The rest of this show proceeded. Beiruit were grand. As was usual back in those days, a 17-year old Zach Condon was drunk as a lord, but kept it together. Calexico were dreadful and we left early. But that first act stayed with me. I spent the next few days listening to that album, and it has become one of my favourite albums ever. It was what I discovered afterwards that has relevance. The group were called A Hack and a Hacksaw, and the guy on accordian was Jeremy Barnes, one-time drummer of Neutral Milk Hotel.

I was simulataneously annoyed that I hadn't known this while at the gig, and intrigued that I'd seen someone who had played on In the Aeroplane Over the Sea in the flesh. This heightened my interest in the album even further.

I'll admit that I hadn't a notion what the album was about. The Anne Frank stuff. I didn't really care. I had just assumed it was some kind of off-the-wall concept album, which I was more than used to from liking Pink Floyd, I was never one to try and dissect lyrics and extract meaning from them. If a song sounds good, that plenty good enough for me.

I recall making a copy of the album and giving it to a buddy of mine who I'd go to a lot of gigs with at the time. He hadn't heard of the band at that point. He texted me a while later asking 'what the hell is this shite. 'I love you jesus christ'? some sort of religion bullshit?'. I laughed it off and thought, fair enough, he doesn't like it. A few years later Jeff Mangum came to play a solo show in Vicar St. I recall walking back towards christchurch after the gig and bumping into that same guy. I asked him what the hell he was doing going to the gig if he hated the album as much as he did. He told me that it had become his favourite album (but clearly had forgotten ever to mention it).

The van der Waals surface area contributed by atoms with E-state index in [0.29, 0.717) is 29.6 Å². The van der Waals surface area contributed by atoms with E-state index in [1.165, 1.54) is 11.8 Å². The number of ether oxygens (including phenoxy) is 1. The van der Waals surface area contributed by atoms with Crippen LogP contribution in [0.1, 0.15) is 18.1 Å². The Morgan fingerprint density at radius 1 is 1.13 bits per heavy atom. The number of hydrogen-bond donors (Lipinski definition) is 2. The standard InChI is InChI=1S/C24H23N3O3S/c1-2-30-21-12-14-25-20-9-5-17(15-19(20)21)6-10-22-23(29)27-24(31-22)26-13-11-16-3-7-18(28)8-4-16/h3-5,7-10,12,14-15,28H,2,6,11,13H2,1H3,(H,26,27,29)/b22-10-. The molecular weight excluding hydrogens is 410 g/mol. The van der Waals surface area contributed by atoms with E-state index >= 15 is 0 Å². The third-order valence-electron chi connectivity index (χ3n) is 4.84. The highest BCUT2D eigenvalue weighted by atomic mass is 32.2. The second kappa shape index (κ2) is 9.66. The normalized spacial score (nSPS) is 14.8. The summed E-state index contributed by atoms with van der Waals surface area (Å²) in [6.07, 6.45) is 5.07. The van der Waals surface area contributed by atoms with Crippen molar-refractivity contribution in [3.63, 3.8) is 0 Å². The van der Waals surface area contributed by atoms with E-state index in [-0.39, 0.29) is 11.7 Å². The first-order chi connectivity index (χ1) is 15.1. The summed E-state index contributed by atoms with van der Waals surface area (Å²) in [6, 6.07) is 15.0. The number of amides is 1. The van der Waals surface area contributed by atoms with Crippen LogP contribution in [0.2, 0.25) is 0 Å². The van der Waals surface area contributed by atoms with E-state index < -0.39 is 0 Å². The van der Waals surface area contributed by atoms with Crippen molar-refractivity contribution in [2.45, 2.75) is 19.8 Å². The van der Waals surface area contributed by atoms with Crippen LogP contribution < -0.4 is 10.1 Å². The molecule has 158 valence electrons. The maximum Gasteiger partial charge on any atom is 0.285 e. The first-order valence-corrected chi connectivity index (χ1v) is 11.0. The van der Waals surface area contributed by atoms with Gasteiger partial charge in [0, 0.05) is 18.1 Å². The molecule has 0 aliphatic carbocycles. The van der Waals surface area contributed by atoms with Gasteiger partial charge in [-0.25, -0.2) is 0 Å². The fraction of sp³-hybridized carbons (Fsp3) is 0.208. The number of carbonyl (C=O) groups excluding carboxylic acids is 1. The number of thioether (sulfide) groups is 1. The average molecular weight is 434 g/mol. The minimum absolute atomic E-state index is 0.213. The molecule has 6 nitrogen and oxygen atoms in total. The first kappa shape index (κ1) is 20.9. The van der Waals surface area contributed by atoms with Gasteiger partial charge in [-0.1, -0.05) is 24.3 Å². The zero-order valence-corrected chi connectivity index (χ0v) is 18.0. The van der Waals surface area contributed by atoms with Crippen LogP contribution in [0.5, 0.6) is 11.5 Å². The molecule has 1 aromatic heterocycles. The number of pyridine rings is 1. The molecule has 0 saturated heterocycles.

That gig in Vicar St. That was a big moment. I can't remember how it came about. I know Mangum had turned up at the 'Occupy Wall Street' protests and had played a few songs. I know he also released the odd solo song, such as this one from the Chris Knox tribute album;


but I never expected there'd ever be a chance to see him play live. When he came to Dublin he visited the Occupy Dame Street lads (remember them?) and played a couple of songs. I'm sure the Occupy Dame Street boyos hadn't a bog who he was.

But that gig. I think it had originally been booked for Whelans. Thats what my ticket said anyway. Though I loved the album, I figured that not that many other Irish people would have liked it, or had even heard of it. But I was wrong. The gig was quickly upgraded to Vicar St, and it was absolutely wedged. And it was just him and his guitar, banging out song after song, just like some busker at the top of Grafton St.

My opinion of that gig was similar to my opinion of NMH albums. I thought the performance was absolutely dreadful. But I loved every minute of it.

In the couple of years afterwards A Hawk and a Hacksaw would play several times, and I'd go and see them every time they played. I'd buy all their albums, and adored them all. For some reason I never looked into what the other members of NMH were up to. Until I saw a post on thumped one day advertising a 'Music Tapes' gig in the Workmans Club.